“Compositions II” is a Wonderful Painting

This is “Compositions II” by Roy Lichtenstein:

It is 142 centimeters tall and 122 cm wide, a precisely life-size painting of a notebook I would like to have.

It is 48 years old, and comp notebooks like this are still about the same price (if you know where to look). That’s comforting, somehow.

There is, as far as Google and I can tell, no “Compositions” or “Compositions I” by Roy Lichtenstein. So he’s either A) messing with us, or B) making a whimsically serious/ seriously whimsical point about art being composed after its original.

The black designs on the white cover are: orcas, dead babies, sunglasses, silhouettes of incoming choppers, leaping deer, dancers, layered fossils, and…

There is no name on the line. Each of us that steps up to the painting imagines our own name there. And as soon as you do, the painting becomes a horror or a glory, depending, you know, on who you are and how tenth grade went for you.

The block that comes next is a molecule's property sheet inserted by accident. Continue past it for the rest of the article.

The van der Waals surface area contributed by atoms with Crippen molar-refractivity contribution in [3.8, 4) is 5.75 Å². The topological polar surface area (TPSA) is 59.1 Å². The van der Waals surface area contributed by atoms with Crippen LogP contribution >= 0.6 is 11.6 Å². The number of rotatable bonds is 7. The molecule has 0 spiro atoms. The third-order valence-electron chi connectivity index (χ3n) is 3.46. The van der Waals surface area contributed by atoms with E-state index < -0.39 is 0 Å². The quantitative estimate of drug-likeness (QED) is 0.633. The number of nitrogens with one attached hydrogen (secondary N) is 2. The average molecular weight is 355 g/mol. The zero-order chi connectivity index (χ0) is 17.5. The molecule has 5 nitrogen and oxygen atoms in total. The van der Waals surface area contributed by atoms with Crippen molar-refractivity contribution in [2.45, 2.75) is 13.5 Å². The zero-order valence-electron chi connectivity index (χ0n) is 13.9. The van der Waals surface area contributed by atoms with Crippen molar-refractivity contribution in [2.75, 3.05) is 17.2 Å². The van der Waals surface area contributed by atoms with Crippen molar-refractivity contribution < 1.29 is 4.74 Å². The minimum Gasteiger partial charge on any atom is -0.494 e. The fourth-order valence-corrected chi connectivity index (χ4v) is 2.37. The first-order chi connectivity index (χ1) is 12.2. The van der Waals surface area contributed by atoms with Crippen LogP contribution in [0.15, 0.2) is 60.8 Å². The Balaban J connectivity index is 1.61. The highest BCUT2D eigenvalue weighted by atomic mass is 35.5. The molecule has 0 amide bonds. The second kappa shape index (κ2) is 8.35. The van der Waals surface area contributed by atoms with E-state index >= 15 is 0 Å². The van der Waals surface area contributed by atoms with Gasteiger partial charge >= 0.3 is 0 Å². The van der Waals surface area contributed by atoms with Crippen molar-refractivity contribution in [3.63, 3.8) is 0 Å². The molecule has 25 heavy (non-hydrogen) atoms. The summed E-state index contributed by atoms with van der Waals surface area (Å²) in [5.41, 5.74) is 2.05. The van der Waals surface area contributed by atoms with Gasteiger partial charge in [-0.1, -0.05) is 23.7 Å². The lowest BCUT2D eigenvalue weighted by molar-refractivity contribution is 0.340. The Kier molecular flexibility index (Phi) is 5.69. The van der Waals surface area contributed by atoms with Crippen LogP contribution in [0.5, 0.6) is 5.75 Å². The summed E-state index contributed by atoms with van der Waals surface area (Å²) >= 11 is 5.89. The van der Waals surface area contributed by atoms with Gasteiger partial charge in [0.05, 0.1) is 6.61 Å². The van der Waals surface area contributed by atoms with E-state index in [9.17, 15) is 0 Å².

A huge amount of writing or drawing would fit in this comp book, but every bit of it must remain imaginary because if you flipped the cover open, you’d uncover only a museum wall. And probably trip a terrifying alarm. This speaks to the enormous possibilities of each person’s imagination and the possible difficulties, disappointments, and terrors of exploring them.

Also, not “every bit of it must remain imaginary”–we could each keep our hands off of the painting, walk safely out of the gallery, purchase a stack of comp books, and begin recording what we began imagining. This speaks to the way a “dead” object stirs up new creativity and life.

The white designs on the black cover are: inflatable twitching puppet dancers, heat lightning, unvisited islands, flashing blades, and…

This in Italy right now, which I’ve heard is lovely.

I would definitely spend a few euros in the museum giftshop for a notebook with this piece reprinted on its cover.

(Image found at biblioklept, details at WikiPaintings.)

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